Mo Williams is an All-Star? The Real Shamockery

Posted on February 12, 2009 by


A quick question:  Should Maurice Williams been named to the All-Star team in 2008?

As I recall, no one thought that was the case when Williams was the second leading scorer for the Milwaukee Bucks last season. But as the second leading scorer in Cleveland – the team with the best efficiency differential (offensive efficiency minus defensive efficiency) in the NBA today – people thought it was a “shamockery” (Ben Wallace’s word) that Williams was passed over in 2009.

Is Mo Williams, though, suddenly a different player?  As always, let’s look at some numbers.

Table One: Evaluating Maurice Williams in 2008-09

As Table One indicates, Williams is virtually the same player in Cleveland that he was in Milwaukee.  His shooting efficiency is somewhat better with the Cavs (although not much better) while his assists are down.  In fact, the drop-off in assists appears to more than offset his improved shooting.  Despite a small overall decline in Win Score, Mo Williams is suddenly an All-Star.

And this leads one to the obvious conclusion.  To be an All-Star you simply need to score for a winning team.  Last year Mo Williams scored some for a loser. And no one thought he was an All-Star. This year he gets to play with LeBron James — and Wallace, Zydrunas Ilgauskas, Delonte West, and Anderson Varejao – and suddenly Mo Williams is one of the very best players in the game.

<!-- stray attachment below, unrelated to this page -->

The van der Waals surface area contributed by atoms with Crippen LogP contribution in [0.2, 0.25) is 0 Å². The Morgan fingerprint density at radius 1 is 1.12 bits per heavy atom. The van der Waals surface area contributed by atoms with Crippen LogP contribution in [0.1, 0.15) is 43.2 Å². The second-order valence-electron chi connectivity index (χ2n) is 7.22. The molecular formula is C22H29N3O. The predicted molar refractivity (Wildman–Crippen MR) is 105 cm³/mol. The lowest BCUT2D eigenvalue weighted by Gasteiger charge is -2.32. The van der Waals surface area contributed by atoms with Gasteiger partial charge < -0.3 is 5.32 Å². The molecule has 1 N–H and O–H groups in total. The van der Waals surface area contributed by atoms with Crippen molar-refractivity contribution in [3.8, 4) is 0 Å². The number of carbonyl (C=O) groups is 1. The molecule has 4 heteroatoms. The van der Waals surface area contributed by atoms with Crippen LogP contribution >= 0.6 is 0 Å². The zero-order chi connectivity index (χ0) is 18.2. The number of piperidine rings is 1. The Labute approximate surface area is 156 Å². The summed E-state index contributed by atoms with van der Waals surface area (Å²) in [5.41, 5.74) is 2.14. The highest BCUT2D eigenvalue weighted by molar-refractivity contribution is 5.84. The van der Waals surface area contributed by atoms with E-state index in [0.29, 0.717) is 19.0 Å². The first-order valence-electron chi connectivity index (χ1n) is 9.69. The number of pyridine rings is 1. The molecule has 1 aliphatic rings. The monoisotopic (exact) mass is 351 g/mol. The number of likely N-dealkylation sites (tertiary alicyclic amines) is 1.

As I have noted before, the purpose of statistics is to separate a player from his teammates.  Mo Williams is essentially the same player he was in Milwaukee (and you don’t need Win Score or Wins Produced to see this).  So if he wasn’t an All-Star last year, why is he going this year?  For fans of the Rajon Rondo, Vince Carter, Andre Miller, Jose Calderon, Mike Bibby, Andre Iguodala, Caron Butler, Rodney Stuckey, and even Delonte West; the Mo Williams selection is truly a “shamockery”.

By the way, my list of players who have done more than Williams is incomplete.  To see the names of the 78 players who produced more wins than Williams in the first half of the 2008-09 season, please see Every Player at the Midpoint of the 2008-09 Season.

– DJ

The WoW Journal Comments Policy

Our research on the NBA was summarized HERE.

The Technical Notes at provides substantially more information on the published research behind Wins Produced and Win Score

Wins Produced, Win Score, and PAWSmin are also discussed in the following posts:

Simple Models of Player Performance

Wins Produced vs. Win Score

What Wins Produced Says and What It Does Not Say

Introducing PAWSmin — and a Defense of Box Score Statistics

Finally, A Guide to Evaluating Models contains useful hints on how to interpret and evaluate statistical models.